The study of the transformations that occur in elements, compounds, and other substances is known as chemistry. Chemists try to figure out why things happen and come up with logical, accessible explanations for the features and behaviors of substances.
Organic, inorganic, and analytical chemistry are the three main categories of chemistry. They are divided into sub-branches, each with its own set of research questions.
Inorganic chemistry, sometimes known as metallurgy or chemical engineering, is concerned with the development of materials based on non-carbon elements and ions. Minerals and transition metals are examples of such materials. Compounds with at least one bond between a carbon atom and a metal or metalloid (usually known as organometallic) are also included.
The most important component of life on Earth is inorganic chemicals. They are found naturally in the environment and are used in a variety of industries. They are in charge of producing semiconductors, pigments, coatings, surfactants, fuels, pharmaceuticals, and chemicals.
Some inorganic compounds are straightforward, whereas others are more complicated. Salt (sodium chloride), for example, is a simple inorganic substance made up of only two atoms: sodium and chlorine. Inorganic chemists investigate the characteristics and reactivity of these fundamental inorganic substances.
The presence or absence of oxygen is one technique to distinguish between inorganic and organic chemistry. An inorganic substance usually contains oxygen, but not always. Some inorganic compounds can be synthesized without the use of oxygen.
Inorganic chemists are interested in the properties of substances at the molecular level, which they investigate using various approaches and techniques. They may concentrate on a substance's atomic structure, characteristics, and reactions, or they may investigate the effects of various sorts of circumstances on the molecules that are there.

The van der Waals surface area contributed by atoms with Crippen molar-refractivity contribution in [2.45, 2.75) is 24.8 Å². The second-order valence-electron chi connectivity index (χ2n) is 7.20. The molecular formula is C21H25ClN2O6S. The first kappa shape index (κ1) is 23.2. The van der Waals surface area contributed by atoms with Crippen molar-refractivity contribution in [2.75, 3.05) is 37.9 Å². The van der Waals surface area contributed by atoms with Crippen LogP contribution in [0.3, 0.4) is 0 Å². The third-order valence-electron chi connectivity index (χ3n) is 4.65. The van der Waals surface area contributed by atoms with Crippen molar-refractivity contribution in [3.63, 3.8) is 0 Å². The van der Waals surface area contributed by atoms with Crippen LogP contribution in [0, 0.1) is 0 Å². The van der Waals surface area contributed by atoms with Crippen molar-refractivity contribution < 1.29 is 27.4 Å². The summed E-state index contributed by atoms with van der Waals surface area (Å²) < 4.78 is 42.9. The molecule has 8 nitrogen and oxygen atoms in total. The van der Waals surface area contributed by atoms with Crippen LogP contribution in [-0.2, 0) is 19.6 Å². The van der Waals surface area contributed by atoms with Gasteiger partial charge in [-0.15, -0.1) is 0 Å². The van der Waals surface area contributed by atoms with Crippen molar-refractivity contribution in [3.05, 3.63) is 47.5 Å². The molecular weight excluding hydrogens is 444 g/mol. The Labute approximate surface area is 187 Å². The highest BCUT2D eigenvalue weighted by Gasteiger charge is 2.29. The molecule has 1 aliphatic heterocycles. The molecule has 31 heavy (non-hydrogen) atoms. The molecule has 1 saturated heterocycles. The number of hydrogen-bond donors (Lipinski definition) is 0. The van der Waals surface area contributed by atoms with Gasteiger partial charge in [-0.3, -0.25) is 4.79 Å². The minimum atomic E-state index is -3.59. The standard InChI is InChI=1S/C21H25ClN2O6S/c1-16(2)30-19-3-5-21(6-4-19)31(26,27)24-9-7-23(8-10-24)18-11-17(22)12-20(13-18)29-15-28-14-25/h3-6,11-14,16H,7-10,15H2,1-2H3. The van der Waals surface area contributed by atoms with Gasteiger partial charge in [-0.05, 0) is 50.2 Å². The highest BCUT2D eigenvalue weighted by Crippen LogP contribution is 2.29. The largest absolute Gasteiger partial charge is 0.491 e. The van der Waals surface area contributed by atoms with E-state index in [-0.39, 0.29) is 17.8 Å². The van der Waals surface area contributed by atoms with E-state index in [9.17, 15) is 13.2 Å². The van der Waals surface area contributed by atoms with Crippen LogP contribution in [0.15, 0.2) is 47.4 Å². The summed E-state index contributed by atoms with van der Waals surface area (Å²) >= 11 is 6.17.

A chemist who researches inorganic substances is frequently employed at a university or research institution. They could specialize in polymers, semiconductors, or catalysts, for example. Alternatively, they could work on a broad topic that encompasses all aspects of inorganic chemistry, such as halogens or metals.
They examine inorganic molecules using a number of tools and techniques, including electron spin resonance (ESR) spectroscopy, molecular magnetic resonance (MR), nuclear magnetic resonance (NMR), and X-ray crystallography. They can also use light and electron microscopes to investigate the structures and properties of these molecules, as well as research them in relation to their symmetry.
Furthermore, they frequently concentrate on the links between physical qualities and functions, as well as the ways in which these properties might be employed to create valuable products. They can use their expertise in inorganic chemistry to help develop novel materials and devise better and more efficient manufacturing procedures.
Government entities such as the Environmental Protection Agency (EPA) employ some inorganic chemists. They could be working on the development of chemicals that can be used to protect soil and water, or they could be designing new drugs.
Other inorganic chemists advance technology by inventing and testing novel materials and gadgets. They create and test microchips, batteries, catalysts, pigments, paints, and a variety of other materials.